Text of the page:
Endangered animals are one of those subjects that appear on coins quite regularly, perhaps a sad reflection on us as a species given the plethora of such animals to choose from, and there are several series on the market. Along with the Mint of Polands SOS Endangered Animal series, the New Zealand Mint has had some good success with its proof silver Endangered Species range. The Giant Panda is the seventh coin to be launched in the series, although there is some debate over the first coin released back in 2013 featuring the Venerable Collared Lizard. This one has subsequently turned out to be unique in that it is was coloured and carried a different style of art, so it sits a little uneasily in the range. The NZ Mint considers it part of the series however, and we’re inclined to agree given it fits so well in every other respect and is a fine design in its own right. All of the subsequent releases, the Black Rhino, the Bengal Tiger, the Mountain Gorilla, the Pygmy Hippo and the Snow Leopard have stuck with a clenly struck style and depict the animal in its natural environment and near a body of water upon which is carried its reflection.
This new coin carries on with the later style and the subject matter inevitably draws comparison with the Bank of China’s seminal Panda series of bullion coins, although in our view there’s little doubt that this is a more complex and attractive design than those. The mini packing crate that’s been a feature of the Endangered Species series since the very beginning is still here The price remains at $85.00 USD, and the mintage has stayed at the 2,000 piece limit as before. The coin is available now from the New Zealand Mint website, and from one of the many dealers that carry their coins around the world.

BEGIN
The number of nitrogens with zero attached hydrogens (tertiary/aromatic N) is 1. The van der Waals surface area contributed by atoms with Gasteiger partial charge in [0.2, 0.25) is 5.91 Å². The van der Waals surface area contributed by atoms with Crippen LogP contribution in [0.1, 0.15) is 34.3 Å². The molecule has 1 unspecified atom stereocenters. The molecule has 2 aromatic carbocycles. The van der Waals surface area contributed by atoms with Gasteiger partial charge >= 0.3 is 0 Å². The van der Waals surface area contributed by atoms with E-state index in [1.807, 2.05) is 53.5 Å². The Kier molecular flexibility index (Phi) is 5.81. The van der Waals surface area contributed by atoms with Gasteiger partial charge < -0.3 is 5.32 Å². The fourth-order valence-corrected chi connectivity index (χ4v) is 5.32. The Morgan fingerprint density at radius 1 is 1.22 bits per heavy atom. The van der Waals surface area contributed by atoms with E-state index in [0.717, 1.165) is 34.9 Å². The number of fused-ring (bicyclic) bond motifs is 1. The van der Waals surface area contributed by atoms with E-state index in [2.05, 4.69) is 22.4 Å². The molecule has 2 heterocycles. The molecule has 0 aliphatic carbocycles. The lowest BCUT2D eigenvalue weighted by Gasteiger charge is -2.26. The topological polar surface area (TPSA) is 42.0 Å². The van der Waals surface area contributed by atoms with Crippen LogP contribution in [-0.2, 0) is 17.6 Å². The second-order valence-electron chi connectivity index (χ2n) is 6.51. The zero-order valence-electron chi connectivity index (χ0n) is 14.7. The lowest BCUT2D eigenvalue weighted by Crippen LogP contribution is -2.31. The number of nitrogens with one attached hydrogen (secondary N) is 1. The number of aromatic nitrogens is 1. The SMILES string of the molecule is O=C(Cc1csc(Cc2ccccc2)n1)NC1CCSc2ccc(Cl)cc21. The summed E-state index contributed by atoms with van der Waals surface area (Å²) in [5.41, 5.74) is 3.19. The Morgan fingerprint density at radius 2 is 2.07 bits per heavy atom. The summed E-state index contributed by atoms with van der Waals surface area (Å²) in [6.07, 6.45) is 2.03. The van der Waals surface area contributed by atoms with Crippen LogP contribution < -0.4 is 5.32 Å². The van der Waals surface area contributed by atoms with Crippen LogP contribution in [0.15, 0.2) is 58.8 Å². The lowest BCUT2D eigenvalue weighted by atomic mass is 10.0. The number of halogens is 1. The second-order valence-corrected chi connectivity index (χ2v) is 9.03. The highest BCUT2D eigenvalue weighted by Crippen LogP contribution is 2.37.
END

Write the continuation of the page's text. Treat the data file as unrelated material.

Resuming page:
The seventh release in the Endangered Species coin collection features one of the rarest of the bear family, the Giant Panda. This peaceful creature with its distinctive black and white coat is found in high altitude forests in the mountains of central China and fewer than 1,000 are believed to exist.
Pandas generally eat in a relaxed, seated posture. While they may appear sedentary, they are skilled tree-climbers and efficient swimmers for their size.
Solitary by nature, Giant Pandas have a highly developed sense of smell that can be used to avoid a rivals territory or find the opposite sex during mating season. At birth, a cub will weigh only 125 g (4.5 oz), around 1/900th the weight of its mother.
While statistics are hard come by due to this animal’s private nature, less than 1,000 Giant Pandas are now left in the wild. Urban development has increasingly fragmented and isolated populations, all the while reducing the Panda’s access to food sources. Poaching remains an ever present threat. While over 50 Panda reserves have been established, this only protects around 61% of the total population.
REVERSE: This relief-engraved Silver Coin shows an endangered Giant Panda feeding with its cub. The scene is mirrored in the finely engraved water.
OBVERSE: This features the Ian Rank-Broadley effigy of Her Majesty Queen Elizabeth II.
PACKAGING: The Endangered Species, Giant Panda 1 oz Silver coin comes packaged in a rustic wooden crate coin case and printed outer packaging.
final coin in this lovely series